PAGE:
I’ve always held a heavy disdain for Finals Week. I mean, how can you possibly create just one hour, one exam and one attempt to measure someone's worth? How can you prove the span of your intelligence with just one answer, one sheet of semi-filled bubbles?
Like with all of the exams we took growing up -- SATs, ACTs, AP Finals and college entrance exams -- there was always just one try and one grade that determined where we belonged. There was just one measure of our intelligence, and if you couldn't prove it there, well, you were a f*cking idiot.
So now it’s Finals Week and you’re up against another one-shot attempt to prove your worth. But why should that be? Why does this one exam determine if you pass or fail? Why does this one grade determine if you’re a scholar or a f*ck up?
Unfortunately, many schools choose to gauge their students' ability by just one measure of intelligence. They've decide to convert the vast array of our skills and traits into one formulaic approach.
What they refuse to tell students, however, is that there are six other measures of intelligence, and that you might be a genius -- just not in their class.
In 1983, Howard Gardner, a developmental psychologist and professor at Harvard, theorized the idea of multiple intelligences. In his book, "Frames of Mind: The Theory of Multiple Intelligences," he outlined the seven different types of intelligences that humans may possess.
The basic question he was trying to answer was: Is intelligence a single thing or various independent intellectual faculties?
Gardner didn't believe a high IQ was an accurate measure of intelligence. In his definition,
Intelligence is a biopsychological potential to process information that can be activated in a cultural setting to solve problems or create products that are of value in a culture.
Just because someone has a high IQ does not mean he'll be productive in society. Just because someone can hold a certain set of information in her head doesn't mean she can capably apply that information in a real-world setting.
Intelligence is not one general ability, but diverse modalities that are expressed in many different facets of society.
Gardner's theory wasn't just an advancement in developmental psychology, but a liberation for mankind. Finally, those who felt trapped by their low marks, oppressed by their grades and forced to deny their own genius, were validated.
Just because they couldn't get the marks on calculus exams or the A's on English papers didn't mean they weren't gifted. It meant their intelligence didn't lie in those facets. Their intelligence stemmed from somewhere else, a place others would come to be jealous of.
So if you're just finishing finals, about to take them, or have already failed them, don't take it so seriously, because your genius could rightfully lie somewhere beyond that Scantron sheet.
Here are Gardner's seven theories of intelligence. Find yours and pursue that route to find your success.
Do you love reading? Do you thrive on poems and short stories and Spanish folktales? Do you dream of spending your life abroad, speaking with the natives and learning ancient dialects? Do you write lyrics and verses and plays in your spare time?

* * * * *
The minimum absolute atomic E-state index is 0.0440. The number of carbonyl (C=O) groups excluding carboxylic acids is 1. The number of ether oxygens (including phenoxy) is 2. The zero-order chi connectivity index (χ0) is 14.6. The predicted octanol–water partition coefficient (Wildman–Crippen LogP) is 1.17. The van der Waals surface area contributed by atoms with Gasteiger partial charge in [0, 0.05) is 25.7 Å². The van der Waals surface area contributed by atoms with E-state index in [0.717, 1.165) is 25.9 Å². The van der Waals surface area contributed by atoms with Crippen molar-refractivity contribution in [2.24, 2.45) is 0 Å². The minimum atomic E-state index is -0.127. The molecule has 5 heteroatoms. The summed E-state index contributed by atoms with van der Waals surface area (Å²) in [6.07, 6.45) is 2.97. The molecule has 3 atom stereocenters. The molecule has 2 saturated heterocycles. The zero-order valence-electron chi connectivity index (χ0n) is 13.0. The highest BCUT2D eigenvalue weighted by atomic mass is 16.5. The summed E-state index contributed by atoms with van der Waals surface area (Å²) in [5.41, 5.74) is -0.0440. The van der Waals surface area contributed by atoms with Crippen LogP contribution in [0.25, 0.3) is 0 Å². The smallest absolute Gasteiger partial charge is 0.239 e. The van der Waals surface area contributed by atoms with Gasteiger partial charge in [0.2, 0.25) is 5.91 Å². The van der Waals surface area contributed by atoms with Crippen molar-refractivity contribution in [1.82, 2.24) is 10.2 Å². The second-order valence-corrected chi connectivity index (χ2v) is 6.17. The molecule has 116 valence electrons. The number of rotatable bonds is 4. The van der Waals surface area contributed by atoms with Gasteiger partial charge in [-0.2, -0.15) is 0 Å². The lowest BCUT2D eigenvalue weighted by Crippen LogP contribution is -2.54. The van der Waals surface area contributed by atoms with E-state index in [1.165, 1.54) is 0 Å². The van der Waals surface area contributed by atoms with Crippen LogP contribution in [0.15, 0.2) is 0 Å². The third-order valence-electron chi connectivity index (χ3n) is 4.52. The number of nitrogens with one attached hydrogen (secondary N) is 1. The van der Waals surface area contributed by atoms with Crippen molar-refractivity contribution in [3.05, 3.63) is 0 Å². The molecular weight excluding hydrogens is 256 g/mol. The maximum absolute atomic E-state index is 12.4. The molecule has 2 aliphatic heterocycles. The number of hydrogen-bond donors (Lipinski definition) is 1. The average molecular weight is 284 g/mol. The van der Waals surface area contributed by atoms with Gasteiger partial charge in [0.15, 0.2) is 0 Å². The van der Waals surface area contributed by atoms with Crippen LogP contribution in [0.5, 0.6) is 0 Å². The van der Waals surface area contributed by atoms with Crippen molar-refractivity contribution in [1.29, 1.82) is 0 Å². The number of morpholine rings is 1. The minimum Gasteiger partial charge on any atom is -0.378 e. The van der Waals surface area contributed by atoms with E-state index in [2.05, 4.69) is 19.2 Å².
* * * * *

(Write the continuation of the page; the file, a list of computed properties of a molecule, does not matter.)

You're not a romantic; you're a goddamn intellect. You possess the intelligence to use language and communicate better than anyone. You grasp the notion of words and conversation on a level others never will.
You create stories they will read and write thoughts that will change them. That's brilliance.
You understand how to fix things and how other things work. You love putting things together. You're drawn to puzzles and problems. You're rational, you can analyze problems logically and scientifically.
You're good with numbers or riddles. You're not handyl you're smart. You possess the ability to detect patterns, reason deductively and think logically on a level higher than others.
You're a master of the world, and you know that everything is just a problem waiting to be solved.
That ear you have for a great guitar solo, that need to produce beats off hand and that drum progression you made up isn't a hobby, it's a gift.
You have the capacity to recognize and compose musical pitches, tones and rhythms, and that's not average. The ability to produce music and understand it is as complicated and impressive to some as solving a complex equation.
Being good at sports isn't for those who've hit their heads too many times; it's for the capable and the select few who have that specific intelligence to master something as technical as a sport.
Sports are fun to watch because they require skill, and that skill is as much of an intelligence as a math exam. Some people just understand how to use their bodies in ways that others will never comprehend.
There's an intelligence to being organized and aware of your surroundings. There's an ability in recognizing patterns in wide or confined spaces.
People who understand how to furnish a room, or design things for spaces you can't even contextualize are using a type of intelligence you just don't have.
Knowing how to work a room isn't just an enviable quality. Being able to understand people, their motives, desires and interests, is a gift. There's an art to being able to get something out of someone.
Being able to mold other people's decisions and actions is more than just an intelligence, it's evil genius.
Understanding yourself and appreciating every feeling and motivation you have is not something everyone can do. While others may be great at solving outside problems, they don't always understand themselves.
Having complete awareness and understanding of your own being is a triumph that will lead to great things. Once you understand yourself completely -- every urge, motivation and desire -- you're free to do anything.